The Forest Service has been gearing up for the busy summer season. Aspen Public Radio’s Elise Thatcher sat down with Aspen-Sopris District Ranger Karen Schroyer about changes that visitors and locals can expect this summer, besides a price increase for visiting the Maroon Bells.

Summer bus service for Maroon Bells begins Saturday

Jun 9, 2016
snowpeak/Flickr/Creative Commons

  Buses to the Maroon Bells will be up and running Saturday for the summer season, but tickets and parking will be more expensive.

 This is from the Cross Current archives. This program takes an in depth look at the recent prescribed burn in the Hunter Creek Valley, why it was scheduled and what results can be expected.

Kight bids Forest Service adieu, jumps into history

Apr 18, 2016
Dan Wagner/U.S. Forest Service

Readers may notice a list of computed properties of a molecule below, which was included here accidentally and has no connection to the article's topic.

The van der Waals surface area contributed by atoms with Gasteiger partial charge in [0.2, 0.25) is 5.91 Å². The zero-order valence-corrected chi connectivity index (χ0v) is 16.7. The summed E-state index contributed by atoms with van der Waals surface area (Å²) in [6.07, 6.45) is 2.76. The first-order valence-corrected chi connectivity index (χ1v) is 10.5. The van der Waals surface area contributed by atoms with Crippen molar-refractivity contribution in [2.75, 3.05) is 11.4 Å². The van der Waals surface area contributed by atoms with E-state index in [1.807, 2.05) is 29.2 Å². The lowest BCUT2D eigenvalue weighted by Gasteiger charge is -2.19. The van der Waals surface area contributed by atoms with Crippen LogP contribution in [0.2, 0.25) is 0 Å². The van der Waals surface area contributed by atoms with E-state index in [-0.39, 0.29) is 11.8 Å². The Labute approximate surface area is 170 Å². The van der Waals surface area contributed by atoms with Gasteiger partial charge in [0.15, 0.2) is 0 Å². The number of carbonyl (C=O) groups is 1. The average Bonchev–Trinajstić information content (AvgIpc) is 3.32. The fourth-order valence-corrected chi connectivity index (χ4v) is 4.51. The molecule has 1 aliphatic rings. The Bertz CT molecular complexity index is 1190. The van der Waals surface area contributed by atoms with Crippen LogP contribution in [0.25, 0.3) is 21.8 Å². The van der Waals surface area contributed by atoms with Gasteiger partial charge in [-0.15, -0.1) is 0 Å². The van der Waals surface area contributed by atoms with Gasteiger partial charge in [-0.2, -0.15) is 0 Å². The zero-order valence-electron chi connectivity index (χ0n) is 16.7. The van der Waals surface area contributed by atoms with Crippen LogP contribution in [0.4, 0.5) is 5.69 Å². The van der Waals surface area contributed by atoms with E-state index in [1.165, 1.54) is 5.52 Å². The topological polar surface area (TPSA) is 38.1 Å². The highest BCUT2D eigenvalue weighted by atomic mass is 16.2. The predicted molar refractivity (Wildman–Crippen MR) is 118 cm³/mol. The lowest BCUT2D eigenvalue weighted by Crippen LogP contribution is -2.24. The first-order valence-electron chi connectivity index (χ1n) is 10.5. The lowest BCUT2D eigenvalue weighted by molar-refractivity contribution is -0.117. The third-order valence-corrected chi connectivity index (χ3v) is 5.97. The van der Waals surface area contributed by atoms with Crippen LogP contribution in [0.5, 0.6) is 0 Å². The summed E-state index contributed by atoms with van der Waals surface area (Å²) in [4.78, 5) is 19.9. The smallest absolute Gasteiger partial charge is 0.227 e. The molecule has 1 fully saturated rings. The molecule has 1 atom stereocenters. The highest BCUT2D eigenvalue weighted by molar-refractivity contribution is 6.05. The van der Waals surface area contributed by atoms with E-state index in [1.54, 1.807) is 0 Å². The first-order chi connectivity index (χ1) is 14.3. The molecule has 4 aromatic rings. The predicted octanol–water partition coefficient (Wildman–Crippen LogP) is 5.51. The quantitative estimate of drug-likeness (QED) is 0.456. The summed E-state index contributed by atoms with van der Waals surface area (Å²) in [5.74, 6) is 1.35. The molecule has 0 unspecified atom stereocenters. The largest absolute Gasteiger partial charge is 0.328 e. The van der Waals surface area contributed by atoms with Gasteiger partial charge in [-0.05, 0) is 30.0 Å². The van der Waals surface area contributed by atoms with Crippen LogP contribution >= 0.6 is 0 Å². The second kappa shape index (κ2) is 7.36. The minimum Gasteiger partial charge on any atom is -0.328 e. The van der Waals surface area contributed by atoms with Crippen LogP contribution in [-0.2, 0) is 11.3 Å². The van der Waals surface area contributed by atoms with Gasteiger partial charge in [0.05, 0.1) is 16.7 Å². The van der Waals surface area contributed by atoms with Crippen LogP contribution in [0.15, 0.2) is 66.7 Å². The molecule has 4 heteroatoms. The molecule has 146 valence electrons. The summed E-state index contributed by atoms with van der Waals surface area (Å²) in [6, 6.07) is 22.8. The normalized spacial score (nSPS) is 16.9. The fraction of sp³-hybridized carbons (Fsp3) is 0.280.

The White River National Forest is saying goodbye to agency spokesman Bill Kight. After more than two decades with the Forest Service, Kight is retiring at the end of this month, and heading to the Frontier Historical Society in Glenwood Springs.

Michael Donald named WRF Deputy Supervisor

Mar 30, 2016
Courtesy of White River National Forest

A new deputy supervisor for the White River National Forest was announced this week. Michael Donald is serving under Forest Supervisor Scott Fitzwilliams.

Elise Thatcher

If you spend enough time in the Roaring Fork Valley, you’ll hear this sentence: the White River National Forest is the busiest, most visited National Forest in the country. But as the agency’s budget keeps dropping, officials say there will be significant changes down the road.

Aspen Journalism

Pitkin County is drawing up comments for the Forest Service on a proposed replacement of Lift 1A on Aspen Mountain. 

http://blog.thelittlenell.com/